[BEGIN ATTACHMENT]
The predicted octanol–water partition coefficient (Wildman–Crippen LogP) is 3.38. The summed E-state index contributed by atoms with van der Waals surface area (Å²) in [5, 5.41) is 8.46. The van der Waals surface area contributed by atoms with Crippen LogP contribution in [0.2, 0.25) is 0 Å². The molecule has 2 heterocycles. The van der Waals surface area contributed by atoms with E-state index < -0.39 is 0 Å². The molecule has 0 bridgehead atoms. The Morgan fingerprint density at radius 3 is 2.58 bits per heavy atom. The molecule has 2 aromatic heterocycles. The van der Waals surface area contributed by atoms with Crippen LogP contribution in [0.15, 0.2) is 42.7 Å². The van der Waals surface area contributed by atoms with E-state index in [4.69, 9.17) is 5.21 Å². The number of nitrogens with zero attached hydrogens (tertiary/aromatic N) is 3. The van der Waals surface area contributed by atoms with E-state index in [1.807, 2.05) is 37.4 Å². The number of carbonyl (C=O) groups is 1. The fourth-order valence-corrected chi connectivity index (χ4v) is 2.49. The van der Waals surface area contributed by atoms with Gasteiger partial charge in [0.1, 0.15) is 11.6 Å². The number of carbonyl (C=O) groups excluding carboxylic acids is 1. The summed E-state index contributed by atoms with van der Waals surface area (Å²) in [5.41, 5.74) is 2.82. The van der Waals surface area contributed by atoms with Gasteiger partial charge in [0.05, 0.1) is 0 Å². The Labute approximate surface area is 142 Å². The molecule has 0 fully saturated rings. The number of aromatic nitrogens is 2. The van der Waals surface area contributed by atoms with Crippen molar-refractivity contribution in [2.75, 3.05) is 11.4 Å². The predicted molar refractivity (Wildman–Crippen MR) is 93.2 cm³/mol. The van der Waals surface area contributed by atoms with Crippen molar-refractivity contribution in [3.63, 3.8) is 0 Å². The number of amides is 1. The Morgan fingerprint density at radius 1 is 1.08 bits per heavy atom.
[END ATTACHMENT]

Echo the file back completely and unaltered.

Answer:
The predicted octanol–water partition coefficient (Wildman–Crippen LogP) is 3.38. The summed E-state index contributed by atoms with van der Waals surface area (Å²) in [5, 5.41) is 8.46. The van der Waals surface area contributed by atoms with Crippen LogP contribution in [0.2, 0.25) is 0 Å². The molecule has 2 heterocycles. The van der Waals surface area contributed by atoms with E-state index < -0.39 is 0 Å². The molecule has 0 bridgehead atoms. The Morgan fingerprint density at radius 3 is 2.58 bits per heavy atom. The molecule has 2 aromatic heterocycles. The van der Waals surface area contributed by atoms with Crippen LogP contribution in [0.15, 0.2) is 42.7 Å². The van der Waals surface area contributed by atoms with E-state index in [4.69, 9.17) is 5.21 Å². The number of nitrogens with zero attached hydrogens (tertiary/aromatic N) is 3. The van der Waals surface area contributed by atoms with E-state index in [1.807, 2.05) is 37.4 Å². The number of carbonyl (C=O) groups is 1. The fourth-order valence-corrected chi connectivity index (χ4v) is 2.49. The van der Waals surface area contributed by atoms with Gasteiger partial charge in [0.1, 0.15) is 11.6 Å². The number of carbonyl (C=O) groups excluding carboxylic acids is 1. The summed E-state index contributed by atoms with van der Waals surface area (Å²) in [5.41, 5.74) is 2.82. The van der Waals surface area contributed by atoms with Gasteiger partial charge in [0.05, 0.1) is 0 Å². The Labute approximate surface area is 142 Å². The molecule has 0 fully saturated rings. The number of aromatic nitrogens is 2. The van der Waals surface area contributed by atoms with Crippen molar-refractivity contribution in [2.75, 3.05) is 11.4 Å². The predicted molar refractivity (Wildman–Crippen MR) is 93.2 cm³/mol. The van der Waals surface area contributed by atoms with Crippen molar-refractivity contribution in [3.63, 3.8) is 0 Å². The number of amides is 1. The Morgan fingerprint density at radius 1 is 1.08 bits per heavy atom.